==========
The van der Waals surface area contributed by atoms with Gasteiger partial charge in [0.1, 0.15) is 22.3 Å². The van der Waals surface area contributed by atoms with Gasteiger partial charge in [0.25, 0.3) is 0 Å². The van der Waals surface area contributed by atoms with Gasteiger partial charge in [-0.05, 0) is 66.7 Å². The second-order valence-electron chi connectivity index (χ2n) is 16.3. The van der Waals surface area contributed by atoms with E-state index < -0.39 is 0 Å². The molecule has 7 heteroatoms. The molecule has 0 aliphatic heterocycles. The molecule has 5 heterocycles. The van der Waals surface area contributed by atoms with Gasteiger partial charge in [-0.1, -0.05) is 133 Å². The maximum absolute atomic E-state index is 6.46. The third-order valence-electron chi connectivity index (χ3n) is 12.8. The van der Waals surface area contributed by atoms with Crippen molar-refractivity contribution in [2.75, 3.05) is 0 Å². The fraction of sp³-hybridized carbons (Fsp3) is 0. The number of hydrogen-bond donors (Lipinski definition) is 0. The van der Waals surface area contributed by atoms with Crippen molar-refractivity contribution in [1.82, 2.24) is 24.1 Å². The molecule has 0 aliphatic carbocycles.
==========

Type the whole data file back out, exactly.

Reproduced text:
The van der Waals surface area contributed by atoms with Gasteiger partial charge in [0.1, 0.15) is 22.3 Å². The van der Waals surface area contributed by atoms with Gasteiger partial charge in [0.25, 0.3) is 0 Å². The van der Waals surface area contributed by atoms with Gasteiger partial charge in [-0.05, 0) is 66.7 Å². The second-order valence-electron chi connectivity index (χ2n) is 16.3. The van der Waals surface area contributed by atoms with E-state index < -0.39 is 0 Å². The molecule has 7 heteroatoms. The molecule has 0 aliphatic heterocycles. The molecule has 5 heterocycles. The van der Waals surface area contributed by atoms with Gasteiger partial charge in [-0.1, -0.05) is 133 Å². The maximum absolute atomic E-state index is 6.46. The third-order valence-electron chi connectivity index (χ3n) is 12.8. The van der Waals surface area contributed by atoms with Crippen molar-refractivity contribution in [2.75, 3.05) is 0 Å². The fraction of sp³-hybridized carbons (Fsp3) is 0. The number of hydrogen-bond donors (Lipinski definition) is 0. The van der Waals surface area contributed by atoms with Crippen molar-refractivity contribution in [1.82, 2.24) is 24.1 Å². The molecule has 0 aliphatic carbocycles.